At Three Years
When your child is three, pay attention to how he is handling more complex communication or situations. By now, basic understanding of grammar—such as the use of "he" versus "she"—should come naturally, and your child ought to be able to express emotion either verbally or using facial expressions. It's also time to introduce your little one to more complicated toys, such as puzzles with four or five pieces and objects with levers and buttons. If he struggles with this type of communication and play, that's worrisome. So too is your child's inability to relate to others. Showing concern for a crying friend or being wary of new people is normal at this age. If your child seems to demonstrate a lack of empathy or a disregard for other people, this may be a red flag: Children with autism often struggle to adapt to social settings.
At Four Years
By now telling stories and singing songs from memory should be a cinch for your child, and following instructions with more than one step should come naturally. Cognitive abilities usually include being able to turn pages of a book, open doors, catch a ball (some of the time), draw shapes, and count. Your child should also be able to communicate with his or her peers and jump at the chance to do so. At this age, it's important not to mistake shyness for your child's inability to handle his or herself in social situations. But if you notice your child struggling to relate to familiar children by sharing toys, playing make-believe games, or carrying on simple conversations, talk to your pediatrician.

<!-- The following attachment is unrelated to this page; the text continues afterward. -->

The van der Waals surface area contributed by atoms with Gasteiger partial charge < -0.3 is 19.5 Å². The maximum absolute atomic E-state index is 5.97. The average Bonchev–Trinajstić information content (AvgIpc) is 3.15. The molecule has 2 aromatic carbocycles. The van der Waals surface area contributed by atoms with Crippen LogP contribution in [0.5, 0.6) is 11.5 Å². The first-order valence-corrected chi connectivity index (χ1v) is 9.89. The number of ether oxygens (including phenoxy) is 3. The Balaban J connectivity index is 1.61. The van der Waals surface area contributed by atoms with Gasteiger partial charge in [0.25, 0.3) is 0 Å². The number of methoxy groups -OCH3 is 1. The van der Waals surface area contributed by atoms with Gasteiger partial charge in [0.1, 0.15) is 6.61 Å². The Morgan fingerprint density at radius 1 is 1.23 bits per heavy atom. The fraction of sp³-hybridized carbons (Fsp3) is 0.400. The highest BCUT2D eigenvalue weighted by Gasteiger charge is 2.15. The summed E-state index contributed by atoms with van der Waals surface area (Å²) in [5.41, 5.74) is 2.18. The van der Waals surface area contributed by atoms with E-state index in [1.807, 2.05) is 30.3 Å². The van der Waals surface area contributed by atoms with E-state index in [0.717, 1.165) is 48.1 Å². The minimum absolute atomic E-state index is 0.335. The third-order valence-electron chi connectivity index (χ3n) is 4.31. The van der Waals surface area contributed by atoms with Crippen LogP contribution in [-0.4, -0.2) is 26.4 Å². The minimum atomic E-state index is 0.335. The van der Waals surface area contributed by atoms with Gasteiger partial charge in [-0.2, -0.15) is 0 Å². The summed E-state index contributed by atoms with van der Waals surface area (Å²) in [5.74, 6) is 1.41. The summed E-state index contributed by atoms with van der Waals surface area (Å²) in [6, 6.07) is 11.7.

To learn more about picking up signs of autism, visit the Centers for Disease Control and Prevention's website.